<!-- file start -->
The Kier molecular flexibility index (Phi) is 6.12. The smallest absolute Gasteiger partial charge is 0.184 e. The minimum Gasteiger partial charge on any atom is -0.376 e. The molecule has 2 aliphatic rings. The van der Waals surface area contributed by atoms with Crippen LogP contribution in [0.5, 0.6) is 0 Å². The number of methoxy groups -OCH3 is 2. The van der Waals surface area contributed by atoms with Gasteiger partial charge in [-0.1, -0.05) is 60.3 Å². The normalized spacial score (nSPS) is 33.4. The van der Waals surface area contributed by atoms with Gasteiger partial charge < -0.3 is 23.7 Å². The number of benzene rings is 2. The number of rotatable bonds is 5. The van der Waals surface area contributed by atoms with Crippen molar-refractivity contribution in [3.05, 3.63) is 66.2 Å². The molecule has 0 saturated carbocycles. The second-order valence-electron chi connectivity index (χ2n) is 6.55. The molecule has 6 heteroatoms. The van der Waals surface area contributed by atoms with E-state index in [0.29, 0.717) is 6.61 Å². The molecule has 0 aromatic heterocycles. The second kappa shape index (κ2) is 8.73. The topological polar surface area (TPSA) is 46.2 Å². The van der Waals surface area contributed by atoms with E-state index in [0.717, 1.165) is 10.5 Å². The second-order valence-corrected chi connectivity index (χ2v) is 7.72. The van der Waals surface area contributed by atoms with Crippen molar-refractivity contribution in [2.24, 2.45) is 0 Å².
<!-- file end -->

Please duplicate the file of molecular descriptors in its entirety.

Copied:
The Kier molecular flexibility index (Phi) is 6.12. The smallest absolute Gasteiger partial charge is 0.184 e. The minimum Gasteiger partial charge on any atom is -0.376 e. The molecule has 2 aliphatic rings. The van der Waals surface area contributed by atoms with Crippen LogP contribution in [0.5, 0.6) is 0 Å². The number of methoxy groups -OCH3 is 2. The van der Waals surface area contributed by atoms with Gasteiger partial charge in [-0.1, -0.05) is 60.3 Å². The normalized spacial score (nSPS) is 33.4. The van der Waals surface area contributed by atoms with Gasteiger partial charge < -0.3 is 23.7 Å². The number of benzene rings is 2. The number of rotatable bonds is 5. The van der Waals surface area contributed by atoms with Crippen molar-refractivity contribution in [3.05, 3.63) is 66.2 Å². The molecule has 0 saturated carbocycles. The second-order valence-electron chi connectivity index (χ2n) is 6.55. The molecule has 6 heteroatoms. The van der Waals surface area contributed by atoms with E-state index in [0.29, 0.717) is 6.61 Å². The molecule has 0 aromatic heterocycles. The second kappa shape index (κ2) is 8.73. The topological polar surface area (TPSA) is 46.2 Å². The van der Waals surface area contributed by atoms with E-state index in [0.717, 1.165) is 10.5 Å². The second-order valence-corrected chi connectivity index (χ2v) is 7.72. The van der Waals surface area contributed by atoms with Crippen molar-refractivity contribution in [2.24, 2.45) is 0 Å².